Best Motorcycle Fairing Speakers


The Early Days of Fairings

Motorcycles are one of the most popular forms of transportation in the world. They are relatively easy to maintain, fuel efficient, and can travel to places that larger four-wheeled vehicles can’t go. They are also easy to modify and upgrade, which makes them the perfect platform for a rider to express their own personality and style. Nowadays, there are many styles of bikes on the road that are suited for many styles of riding, and a lot of subcultures have grown up around these different styles, but that hasn’t always been the case.

The earliest motorcycles produced over a hundred years ago were extremely simple machines that had more in common with a modern bicycle than a modern motorcycle. Early motorcycles featured simple open frames with basic gasoline engines, and used wheels and tires not much larger than those found on a bicycle. And while there were many different companies building motorcycles in those early days, they all looked visually similar. 

Motorcycle styling really began to split off into different styles with the addition of fairings. The basic definition of a motorcycle fairing is a protective paneling, traditionally made from plastic, fiberglass, or aluminum, which wraps around and covers the frame of a bike. Early bike fairings were styled after the aerodynamic paneling found on aircraft of the 1930s and 40s, and became popular after the Second World War.

The first fairings that covered bike frames were created for racing purposes. They were made from ultra-light materials and were styled by designers into a shape that mimicked airflow. The same style of racing fairings can still be found on race bikes and sport bikes today, but with modern upgrades such as increased aerodynamics and the use of even lighter weight material such as carbon fiber. While race-style fairings are still in use, other style fairings have been, and continue to be popular on road bikes today.

The popularity of using fairings on road bikes really took off in the 1940s. This non-racing style of fairing grew from the addition of windscreens on bikes like Harley Davidsons and Indian Scouts and Chiefs. These windscreens and the panels covering the fronts of the bikes they were attached to were designed with aerodynamic purposes in mind, just like racing fairings, but unlike race bikes, they were intended to protect the bike and rider from the wind, road debris, and any inclement weather they might encounter on a trip.  These front fairings started to grow in size and incorporate features such as headlights, fog lights, and storage space. They were often painted to match the rest of the bike, and when paired with matching saddle bags on the back, they make motorcycles comfortable to drive on long trips, and allow a bikes owner to add their personal touch and style to their bikes. Now you can find most Harley-Davidson motorcycles with lower fairing speakers and inner fairing speakers.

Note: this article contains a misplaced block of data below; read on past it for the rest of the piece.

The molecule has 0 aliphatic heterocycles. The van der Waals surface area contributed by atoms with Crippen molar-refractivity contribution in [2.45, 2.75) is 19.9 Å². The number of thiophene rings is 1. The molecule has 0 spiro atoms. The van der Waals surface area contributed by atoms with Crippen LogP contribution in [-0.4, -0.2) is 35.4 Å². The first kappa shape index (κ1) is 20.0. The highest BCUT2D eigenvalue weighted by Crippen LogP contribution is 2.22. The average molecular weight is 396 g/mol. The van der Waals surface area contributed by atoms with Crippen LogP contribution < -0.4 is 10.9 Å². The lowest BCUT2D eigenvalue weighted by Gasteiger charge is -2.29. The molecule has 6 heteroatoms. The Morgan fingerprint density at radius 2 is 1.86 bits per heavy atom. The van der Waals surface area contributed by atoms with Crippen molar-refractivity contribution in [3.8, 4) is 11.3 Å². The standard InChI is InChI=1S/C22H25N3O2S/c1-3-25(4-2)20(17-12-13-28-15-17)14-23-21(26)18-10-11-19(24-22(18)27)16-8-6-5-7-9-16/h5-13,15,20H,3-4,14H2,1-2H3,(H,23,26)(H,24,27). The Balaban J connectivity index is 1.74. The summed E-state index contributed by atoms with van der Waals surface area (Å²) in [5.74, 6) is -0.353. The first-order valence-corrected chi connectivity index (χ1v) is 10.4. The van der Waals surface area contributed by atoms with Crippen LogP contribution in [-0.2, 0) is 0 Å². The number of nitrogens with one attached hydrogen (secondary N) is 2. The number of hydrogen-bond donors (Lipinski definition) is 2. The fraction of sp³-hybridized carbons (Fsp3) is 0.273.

Fairings and Speakers 

In modern times, large front fairings can be found on road bikes, cruisers, baggers, and many other styles and sub-cultures of the motorcycle world. Bikes like the famous Road Glide Harley Davidson feature a shark nose fairing that attaches to the frame, while Street Glide models feature a large front fairing known as batwing fairing that attaches to the front forks, and many other bikes feature fairings from the factory, but upgraded and custom fairings are always a popular choice. While they are still used for their original purpose of protection and comfort, they have become popular for another reason; they are a great place to house speakers for a motorcycle’s sound system!

Nothing quite compares to the freedom of riding a motorcycle, and for many, riding a bike is a relaxing experience and a fun way to travel. One of the fastest growing trends in the world of motorcycles are sound systems so that a rider can listen to the music of their choice while out on the road. Unlike other vehicles, on a motorcycle, space is at a premium, and fairings offer the perfect place to house speakers. Speakers located in front fairings are directly in front of a rider and closer to their ears than if they were located anywhere else on a bike. If a motorcycle has a sound system with only one or two speakers, it’s almost a sure bet that they will be located in the bike’s front fairing. 

Motorcycle Speakers

Motorcycle sound systems and speakers are more popular than ever, but speakers used on a bike will face factors that home audio systems and sound systems found in cars and trucks do not have to deal with. The most obvious factor is the lack of space found on a bike. Cars and Trucks have roomy interiors that allow for the placement of several speakers of various sizes and design working together to create a balanced sound, but motorcycles have less surface area to mount speakers, so the speakers that are installed will have to be purposely chosen to produce the best sound possible in the least amount of space. 

           Another factor that has to be taken into account when it comes to motorcycle speakers is that they will come into contact with elements that other speakers will never see on a regular basis. Exposure to rain, wind, dust, dirt, gravel, and UV rays due to sunlight are all things that need to be taken into account when installing a sound system on a bike. Luckily for motorcycle riders today, many of the best brands of audio equipment are producing marine-grade speakers that are up to the task.